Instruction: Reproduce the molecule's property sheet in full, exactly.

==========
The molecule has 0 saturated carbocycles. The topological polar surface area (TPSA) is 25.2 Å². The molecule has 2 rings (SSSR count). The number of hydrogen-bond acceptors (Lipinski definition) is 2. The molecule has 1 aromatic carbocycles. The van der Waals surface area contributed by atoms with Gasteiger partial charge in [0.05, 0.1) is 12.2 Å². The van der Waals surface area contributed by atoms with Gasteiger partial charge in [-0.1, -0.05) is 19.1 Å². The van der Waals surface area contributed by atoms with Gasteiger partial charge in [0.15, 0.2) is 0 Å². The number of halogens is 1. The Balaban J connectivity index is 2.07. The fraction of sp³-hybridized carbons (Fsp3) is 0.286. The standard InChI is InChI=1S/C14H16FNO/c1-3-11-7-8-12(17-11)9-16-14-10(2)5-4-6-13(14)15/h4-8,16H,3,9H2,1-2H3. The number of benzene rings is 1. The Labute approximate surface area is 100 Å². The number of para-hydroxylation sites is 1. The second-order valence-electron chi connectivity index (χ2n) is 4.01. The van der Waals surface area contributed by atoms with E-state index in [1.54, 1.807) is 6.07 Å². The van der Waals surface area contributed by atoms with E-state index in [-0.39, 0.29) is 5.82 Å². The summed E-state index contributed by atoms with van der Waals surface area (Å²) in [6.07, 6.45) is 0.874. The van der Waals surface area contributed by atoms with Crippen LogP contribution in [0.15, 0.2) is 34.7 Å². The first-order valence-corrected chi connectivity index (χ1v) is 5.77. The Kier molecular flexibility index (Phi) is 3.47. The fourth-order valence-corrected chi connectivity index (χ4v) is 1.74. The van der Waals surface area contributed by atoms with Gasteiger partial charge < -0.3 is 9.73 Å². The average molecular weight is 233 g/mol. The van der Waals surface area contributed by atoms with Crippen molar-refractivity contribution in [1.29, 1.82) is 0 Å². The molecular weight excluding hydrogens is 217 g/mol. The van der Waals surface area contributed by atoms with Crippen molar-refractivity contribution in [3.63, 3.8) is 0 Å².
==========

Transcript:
The molecule has 0 saturated carbocycles. The topological polar surface area (TPSA) is 25.2 Å². The molecule has 2 rings (SSSR count). The number of hydrogen-bond acceptors (Lipinski definition) is 2. The molecule has 1 aromatic carbocycles. The van der Waals surface area contributed by atoms with Gasteiger partial charge in [0.05, 0.1) is 12.2 Å². The van der Waals surface area contributed by atoms with Gasteiger partial charge in [-0.1, -0.05) is 19.1 Å². The van der Waals surface area contributed by atoms with Gasteiger partial charge in [0.15, 0.2) is 0 Å². The number of halogens is 1. The Balaban J connectivity index is 2.07. The fraction of sp³-hybridized carbons (Fsp3) is 0.286. The standard InChI is InChI=1S/C14H16FNO/c1-3-11-7-8-12(17-11)9-16-14-10(2)5-4-6-13(14)15/h4-8,16H,3,9H2,1-2H3. The number of benzene rings is 1. The Labute approximate surface area is 100 Å². The number of para-hydroxylation sites is 1. The second-order valence-electron chi connectivity index (χ2n) is 4.01. The van der Waals surface area contributed by atoms with E-state index in [1.54, 1.807) is 6.07 Å². The van der Waals surface area contributed by atoms with E-state index in [-0.39, 0.29) is 5.82 Å². The summed E-state index contributed by atoms with van der Waals surface area (Å²) in [6.07, 6.45) is 0.874. The van der Waals surface area contributed by atoms with Crippen LogP contribution in [0.15, 0.2) is 34.7 Å². The first-order valence-corrected chi connectivity index (χ1v) is 5.77. The Kier molecular flexibility index (Phi) is 3.47. The fourth-order valence-corrected chi connectivity index (χ4v) is 1.74. The van der Waals surface area contributed by atoms with Gasteiger partial charge < -0.3 is 9.73 Å². The average molecular weight is 233 g/mol. The van der Waals surface area contributed by atoms with Crippen molar-refractivity contribution in [1.29, 1.82) is 0 Å². The molecular weight excluding hydrogens is 217 g/mol. The van der Waals surface area contributed by atoms with Crippen molar-refractivity contribution in [3.63, 3.8) is 0 Å².